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6 Part Description of Female Alcoholism

6 Part Description of Female Alcoholism

Alcoholism and alcohol abuse is not by any means uncommon in this country. In fact it has become a relatively popular topic among researchers and scientists looking for new innovations in treatment, and alcoholism has spawn various recovery communities across the world that have worked for decades to change and improve the lives of those suffering. While some believe that it is easy to predict who suffers most, they may surprised at what the numbers actually show.

Today it is estimated that of the roughly 15 million citizens abusing alcohol in the United States, approximately 4.6 million are women. That means nearly 1/3 of the alcohol abusing population.

The disease of alcoholism or alcohol addiction may be the same regardless of age, race or sex, but many insist that there are numerous differences between men and women in the cause and symptoms. You’d think this would be a logical indication that there are different treatment strategies for women and men. Tragically this is not true for all women who have experienced treatment for their alcoholism, because some aspects unique to women and alcoholism are ignored in some programs.

Data shows that women with an alcohol dependency are different from men in essential areas such as:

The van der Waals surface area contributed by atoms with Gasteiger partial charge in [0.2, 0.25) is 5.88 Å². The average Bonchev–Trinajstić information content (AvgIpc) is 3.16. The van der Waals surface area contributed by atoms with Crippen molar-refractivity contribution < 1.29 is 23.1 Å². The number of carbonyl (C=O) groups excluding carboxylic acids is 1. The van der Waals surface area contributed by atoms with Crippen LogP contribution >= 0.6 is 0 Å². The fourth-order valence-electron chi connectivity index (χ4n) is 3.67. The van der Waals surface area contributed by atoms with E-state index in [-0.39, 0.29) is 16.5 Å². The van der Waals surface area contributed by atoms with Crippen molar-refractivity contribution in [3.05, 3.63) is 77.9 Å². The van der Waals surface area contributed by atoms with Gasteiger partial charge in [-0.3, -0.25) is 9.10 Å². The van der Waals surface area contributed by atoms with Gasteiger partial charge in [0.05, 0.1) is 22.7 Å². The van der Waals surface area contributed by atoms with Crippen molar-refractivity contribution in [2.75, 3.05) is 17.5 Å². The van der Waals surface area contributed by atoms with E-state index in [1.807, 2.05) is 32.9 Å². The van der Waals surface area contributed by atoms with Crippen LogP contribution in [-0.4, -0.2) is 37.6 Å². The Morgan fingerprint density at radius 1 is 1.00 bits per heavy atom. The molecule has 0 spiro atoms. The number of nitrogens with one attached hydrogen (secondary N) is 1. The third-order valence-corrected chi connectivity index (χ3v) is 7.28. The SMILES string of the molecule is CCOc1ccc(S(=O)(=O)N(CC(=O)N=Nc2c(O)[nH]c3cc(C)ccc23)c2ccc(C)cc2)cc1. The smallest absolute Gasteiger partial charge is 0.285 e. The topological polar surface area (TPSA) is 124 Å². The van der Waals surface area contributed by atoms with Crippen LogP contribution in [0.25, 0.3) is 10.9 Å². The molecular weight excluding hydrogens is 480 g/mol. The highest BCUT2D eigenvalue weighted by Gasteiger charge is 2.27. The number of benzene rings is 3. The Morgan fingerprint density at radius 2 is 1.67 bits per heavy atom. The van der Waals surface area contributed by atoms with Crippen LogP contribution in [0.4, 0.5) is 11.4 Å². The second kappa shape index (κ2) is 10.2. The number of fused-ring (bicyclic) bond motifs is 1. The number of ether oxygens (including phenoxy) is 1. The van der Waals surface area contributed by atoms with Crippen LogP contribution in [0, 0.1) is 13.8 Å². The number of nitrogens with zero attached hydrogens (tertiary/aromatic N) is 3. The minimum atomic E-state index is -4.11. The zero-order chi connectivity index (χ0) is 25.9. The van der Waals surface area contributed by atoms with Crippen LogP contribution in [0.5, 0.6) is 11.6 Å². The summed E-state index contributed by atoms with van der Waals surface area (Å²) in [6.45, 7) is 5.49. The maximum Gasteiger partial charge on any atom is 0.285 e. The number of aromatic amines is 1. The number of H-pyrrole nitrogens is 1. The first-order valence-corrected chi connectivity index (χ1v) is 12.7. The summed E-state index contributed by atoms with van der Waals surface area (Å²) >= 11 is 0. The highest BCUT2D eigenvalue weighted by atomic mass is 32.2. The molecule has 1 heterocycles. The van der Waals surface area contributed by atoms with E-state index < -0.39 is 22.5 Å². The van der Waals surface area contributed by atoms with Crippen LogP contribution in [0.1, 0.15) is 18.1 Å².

• Alcohol metabolism
  • Psychological consequences
  • Social perceptions

Yet women are too often treated like there’s a one-size-fits-all treatment strategy for both genders, and far too often this ends in predictably poor results.

  1. Biology

Biologically, women are very different from men, so of course they should be expected to react differently to alcohol. A woman’s body contains more fatty tissue than a man’s of the same size, so because alcohol is more soluble in water than fat women tend to experience a higher blood alcohol level than men even if they’re the same size and drinking the same amount.

Women also make smaller amounts of alcohol dehydrogenase, which are the liver enzyme that actively breaks down alcohol in the body. This also adds to a heightened blood alcohol concentration, so essentially, women experience significantly greater damage from alcohol than men.

  1. The Death Toll

Alcoholism is known for devastating families, careers and homes. It is also known for taking lives, and far too many people die from alcoholism every day. Female alcoholics have death rates 50 to 100% higher than those of male alcoholics, and that comes in various forms of alcohol related death, such as:

  • Suicides
  • Alcohol-related accidents
  • Circulatory disorders
  • Cirrhosis of the liver

In regards to long-term alcohol abuse, women are much more vulnerable to damage to cognitive functioning than men, even though both men and women test lower than nondrinkers in cognitive functions.

Studies comparing alcohol dependency in women and men show that women show equivalent damage compared to men, even though they do not drink as much for as long.

  1. Stigma